Instead of laying out my point of view about future trends, I chose to be honest. I said, “You know what? I have no idea.” As a CEO, I’m not expected to say that. But there’s no way anyone can predict what will happen over the next five years.

How, then, were we supposed to choose our investments? The solution I came up with had three parts. Being humble and looking for disruption outside the industry, which I mentioned earlier, are the first two, and the third is being extremely agile. When a problem comes to you as a business leader, you have to speed up your reaction. Right now, if a new technology like blockchain appears, it takes an established company a few years to analyze it, internalize it, and make it work. At a startup, it may take a few weeks to a few months. I’m configuring our company so that it moves like a startup.

S+B: As a platform provider, you work with a lot of other companies. How do you influence them to change their mind-sets as well?
It’s not easy, and we’re just learning how to do it. You have to give them quick wins that demonstrate that the new way actually works. For example, we started exploring 3D design many years ago. We told everybody to try it. Nothing happened, and within a year people lost interest, and lost faith that 3D design would work.

Then in 2017, we focused on it. Every week I talked about it and focused on it, going deeply into the details. Our people now believe in 3D design, and we have a leader’s position with it. We’re also moving upstream by building a trend prediction model and moving downstream by building [a model for the] raw material that feeds into 3D printing and design.

With our customers and suppliers, we don’t tell them that everything has to change at once. We pick one department, or product line, or brand, to start with. We help them go deep and move fast. We show quick wins, and we influence one person, then another, then another, until we get to a tipping point. It’s like agile teams in software development.

S+B: How do you bring this up to scale around the world?
We have people and export from more than 50 countries. And we sell to customers in more than 100 countries. Every country is different and you have to know the nuances. Having local staff and managers is very important, because they will tell you what these local nuances are. Of course, we try to standardize as much as we can. But you need to constantly strike a balance between standardization and customization. And the balance changes every year because of geopolitics, technology, innovation, and many other factors.

On being slightly pessimistic

S+B: As the head of a company that manages global supply chains, you have a strong interest in trade. How do you see the current situation evolving?
I think the most important story is not the immediate trade tensions, but the long-term changes. During the last 20 years, China has dominated the global supply chain because of its efficiency, cost, speed, and automation. It has taken an enormous market share. Because of the disruption in the China and U.S. trade corridor, we will see a massive dislocation and rearrangement of the global supply chain for most or all product categories.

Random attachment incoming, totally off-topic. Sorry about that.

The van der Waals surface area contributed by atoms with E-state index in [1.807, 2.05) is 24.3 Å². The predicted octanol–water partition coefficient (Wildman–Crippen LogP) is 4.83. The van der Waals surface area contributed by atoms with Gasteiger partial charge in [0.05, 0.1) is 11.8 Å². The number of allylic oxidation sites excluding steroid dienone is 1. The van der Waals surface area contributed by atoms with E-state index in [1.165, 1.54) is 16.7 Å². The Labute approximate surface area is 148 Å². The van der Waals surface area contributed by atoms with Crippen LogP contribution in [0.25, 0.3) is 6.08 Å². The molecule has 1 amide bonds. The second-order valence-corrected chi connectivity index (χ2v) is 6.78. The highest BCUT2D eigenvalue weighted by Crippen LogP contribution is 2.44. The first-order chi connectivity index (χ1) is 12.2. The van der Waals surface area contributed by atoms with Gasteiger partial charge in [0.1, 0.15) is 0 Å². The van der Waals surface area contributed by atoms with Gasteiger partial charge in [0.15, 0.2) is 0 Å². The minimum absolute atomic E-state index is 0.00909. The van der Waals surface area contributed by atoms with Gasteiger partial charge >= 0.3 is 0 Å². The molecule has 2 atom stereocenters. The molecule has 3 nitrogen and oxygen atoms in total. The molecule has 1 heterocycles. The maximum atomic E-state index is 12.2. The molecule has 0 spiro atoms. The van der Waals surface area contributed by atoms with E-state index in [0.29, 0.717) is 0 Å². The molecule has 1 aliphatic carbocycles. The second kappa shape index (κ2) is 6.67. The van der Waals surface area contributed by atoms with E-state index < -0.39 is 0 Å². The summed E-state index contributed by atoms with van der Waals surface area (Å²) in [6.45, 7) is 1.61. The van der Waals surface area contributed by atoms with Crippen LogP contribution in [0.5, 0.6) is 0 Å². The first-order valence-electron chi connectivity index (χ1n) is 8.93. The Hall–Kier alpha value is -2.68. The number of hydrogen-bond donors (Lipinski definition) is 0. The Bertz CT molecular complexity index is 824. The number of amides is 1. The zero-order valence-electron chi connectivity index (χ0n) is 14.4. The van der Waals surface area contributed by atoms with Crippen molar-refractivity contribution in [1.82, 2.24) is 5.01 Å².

Where production will spread to is uncertain. It depends on the level of investment that’s required. It depends on the capabilities of the territories that it’s being shifted to. Government policies. Wages. Currency. There’s a list of 20 variables that will determine where production will shift to.

It will be different for every product category. Even within apparel, a T-shirt, a shirt, a pair of denim pants, and a cashmere sweater will each have a different global supply chain. This will make global sourcing very complicated and costly, especially for retailers, which are already fighting a difficult battle against disruption.

S+B: When you look at the global economy as a whole, are you more optimistic or pessimistic?
With the trade uncertainty I’m slightly pessimistic. The uncertainty we see today is unprecedented, at least in the last 40 years. As a result, it’s taking growth out of the global economy.

One good example is Vietnam. Last spring, as the U.S.–Chinese trade disputes intensified, many U.S. companies considered moving their production from China to Vietnam. Then in June, President Trump offhandedly said [in an interview with the Fox Business Network] that Vietnam was “almost the single worst abuser of everybody.” Now would you, as a manufacturer, press the button to build a factory in Vietnam, or not? And if you put off the decision, until when? And even if the political leadership changes, the increased uncertainty remains.

But for the long run — or the middle term — I’m still optimistic, because I think it will sort itself out. There will be permanent change in global trade, but once people get certainty and know how to reconfigure the global supply chain, I think you will see optimism again.